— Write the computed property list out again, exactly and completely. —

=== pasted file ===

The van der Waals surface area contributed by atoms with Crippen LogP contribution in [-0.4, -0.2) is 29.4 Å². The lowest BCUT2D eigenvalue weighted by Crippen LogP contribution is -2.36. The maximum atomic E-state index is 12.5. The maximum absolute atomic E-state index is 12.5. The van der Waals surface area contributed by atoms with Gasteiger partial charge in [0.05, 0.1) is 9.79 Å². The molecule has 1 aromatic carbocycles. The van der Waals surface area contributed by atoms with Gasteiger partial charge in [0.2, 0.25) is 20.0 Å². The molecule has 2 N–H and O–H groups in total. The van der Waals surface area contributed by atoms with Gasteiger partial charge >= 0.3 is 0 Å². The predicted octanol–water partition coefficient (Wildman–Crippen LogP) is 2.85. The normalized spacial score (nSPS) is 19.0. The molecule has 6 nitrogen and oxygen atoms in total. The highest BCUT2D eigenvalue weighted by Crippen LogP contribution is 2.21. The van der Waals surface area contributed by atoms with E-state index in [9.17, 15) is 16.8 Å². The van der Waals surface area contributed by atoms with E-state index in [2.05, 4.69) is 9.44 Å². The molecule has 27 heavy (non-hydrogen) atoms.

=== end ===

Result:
The van der Waals surface area contributed by atoms with Crippen LogP contribution in [-0.4, -0.2) is 29.4 Å². The lowest BCUT2D eigenvalue weighted by Crippen LogP contribution is -2.36. The maximum atomic E-state index is 12.5. The maximum absolute atomic E-state index is 12.5. The van der Waals surface area contributed by atoms with Gasteiger partial charge in [0.05, 0.1) is 9.79 Å². The molecule has 1 aromatic carbocycles. The van der Waals surface area contributed by atoms with Gasteiger partial charge in [0.2, 0.25) is 20.0 Å². The molecule has 2 N–H and O–H groups in total. The van der Waals surface area contributed by atoms with Gasteiger partial charge >= 0.3 is 0 Å². The predicted octanol–water partition coefficient (Wildman–Crippen LogP) is 2.85. The normalized spacial score (nSPS) is 19.0. The molecule has 6 nitrogen and oxygen atoms in total. The highest BCUT2D eigenvalue weighted by Crippen LogP contribution is 2.21. The van der Waals surface area contributed by atoms with E-state index in [9.17, 15) is 16.8 Å². The van der Waals surface area contributed by atoms with E-state index in [2.05, 4.69) is 9.44 Å². The molecule has 27 heavy (non-hydrogen) atoms.